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I have always been told that the Voronoi diagram is the dual of the Delaunay triangulation problem. In what sense can they be duals of each other? I thought that dual problems (i.e. in linear programming) are supposed to produce the same answer. Clearly, the two problems do not have the same solution. How can we consider them duals?

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    $\begingroup$ Duality can have different meanings in different contexts. For instance, function spaces can have dual spaces; the dual space of a function space $V$ is the set of all linear functionals on $V$. See the Wikipedia articles on duality in mathematics and list of duality principles for examples. Given that background, the question "what does it mean to be a dual problem" is both too vague and too broad, because it is context-dependent. $\endgroup$ – Geoff Oxberry Jan 15 '12 at 4:19
  • $\begingroup$ That's true, but in this case, I'm referring specifically to duality in the sense of this particular problem $\endgroup$ – Paul Jan 15 '12 at 20:42
  • $\begingroup$ I figured, so I edited out the part where you asked "What does it mean to be a dual problem?" in a more general setting. $\endgroup$ – Geoff Oxberry Jan 16 '12 at 0:34
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The simple answer is that they are dual because for every delaunay triangulation there exists one and only one corresponding voronoi tessellation and vise versa. Thats true for most cases, but there are cases were the correspondence is not one to one. For example in the case when the voronoi tessellation is a regular square grid.

Both the voronoi tessellation and the delaunay triangulation are non-trivial to calculate for a given set of points. But once you have found one the other one is easy to find.

In the delaunay triangulation of a set of points, $P$, all triangles are "delaunay", meaning that there are no points inside the circumcircle corresponding to any of the triangles.

The voronoi tessellation for a set of points, $P$, consists of the set of voronoi cells $R$, such that for every point in $R_i$ are closer to $P_i$ then to any other point in $P$.

Given the delaunay triangulation simply connect the neighboring triangles circumcircle centers.

Given the set of points $P$ and the voronoi tessellation simply connect neighboring cells points. This is of course given that you know the set of point $P$ used when constructing the voronoi tessellation.

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Just to illustrate what others are saying: the blue below is the Voronoi diagram, the red the dual Delaunay triangulation. They are dual to one another as geometric plane graphs. From the Voronoi diagram it is trivial to derive the Delaunay triangulation. The reverse direction is not so obvious, but it remains true that from the Delaunay triangulation and some calculation you can compute the Voronoi diagram.
          Vor Diag Del Tri
I computed these diagrams for 50 random points in Mathematica using the ComputationalGeometry package. See this link for my code.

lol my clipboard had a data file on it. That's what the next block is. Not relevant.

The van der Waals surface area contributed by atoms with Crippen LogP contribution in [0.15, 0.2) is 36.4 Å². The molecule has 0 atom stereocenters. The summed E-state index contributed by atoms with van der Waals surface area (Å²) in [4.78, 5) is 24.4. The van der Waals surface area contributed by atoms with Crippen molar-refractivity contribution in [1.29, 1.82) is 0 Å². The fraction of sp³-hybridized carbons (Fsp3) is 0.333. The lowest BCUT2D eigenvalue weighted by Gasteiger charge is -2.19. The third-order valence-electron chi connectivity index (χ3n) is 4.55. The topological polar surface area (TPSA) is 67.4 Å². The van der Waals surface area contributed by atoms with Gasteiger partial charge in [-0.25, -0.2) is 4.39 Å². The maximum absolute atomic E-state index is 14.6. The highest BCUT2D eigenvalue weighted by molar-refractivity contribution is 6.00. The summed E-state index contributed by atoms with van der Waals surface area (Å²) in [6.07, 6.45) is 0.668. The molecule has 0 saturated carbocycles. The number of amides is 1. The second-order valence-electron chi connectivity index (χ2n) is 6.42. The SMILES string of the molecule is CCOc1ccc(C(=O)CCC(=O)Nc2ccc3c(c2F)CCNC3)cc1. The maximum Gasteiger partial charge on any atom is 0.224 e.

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  • $\begingroup$ Thanks for the info. It's too bad that Mathematica only does unweighted Voronoi tessellations; we could have used such a capability a few months back for a project! $\endgroup$ – aeismail Jan 17 '12 at 8:26
  • $\begingroup$ It is pretty easy to do in Python too. Check out scipy.spatial. $\endgroup$ – meawoppl Mar 31 '12 at 0:16
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The two problems ask to come up with tilings that are effectively the reverse of each other: the Voronoi tessellation of a set of points ${\bf P}$ is the set of geometric objects ${\bf G}$ such that every point in the interior of object $G_i$ is closer to point $P_i$ than it is to any other point $P_j \in {\bf P}, j \neq i$. The Delaunay triangulation is effectively the reverse of this: it is the set of triangles that join together the set of points ${\bf P}$.

In a sense, this is similar to the duality existing between triangular and hexagonal lattices in statistical physics. The midpoints of the cells in an equilateral triangular lattice, when connected form a hexagonal lattice, and vice versa.

However, it should be pointed out that not all Voronoi tessellations are duals of Delaunay triangulations; this relationship is probably valid only for unweighted Voronoi tessellations. For weighted tessellation methods, in which something other than the Euclidean distance is used to determine the edges, the corresponence breaks down.

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To elaborate on the comment by Geoff: Delaunay triangulation and Voronoi diagrams are "objects" rather than "problems". Hence, speaking of "solutions" is a bit off.

The duality is between tessalations and triangulations: To move from the triangulation to the tesselation, you form the Voronoi set of the vertices of the triangulation. To move from the Voronoi tesselation to the Delaunay triangulation, you connect the "midpoints" of two cells if they touch each other.

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Voronoi and Delaunay graphs are called dual for their graph properties. See Dual Graph on Wikipedia.

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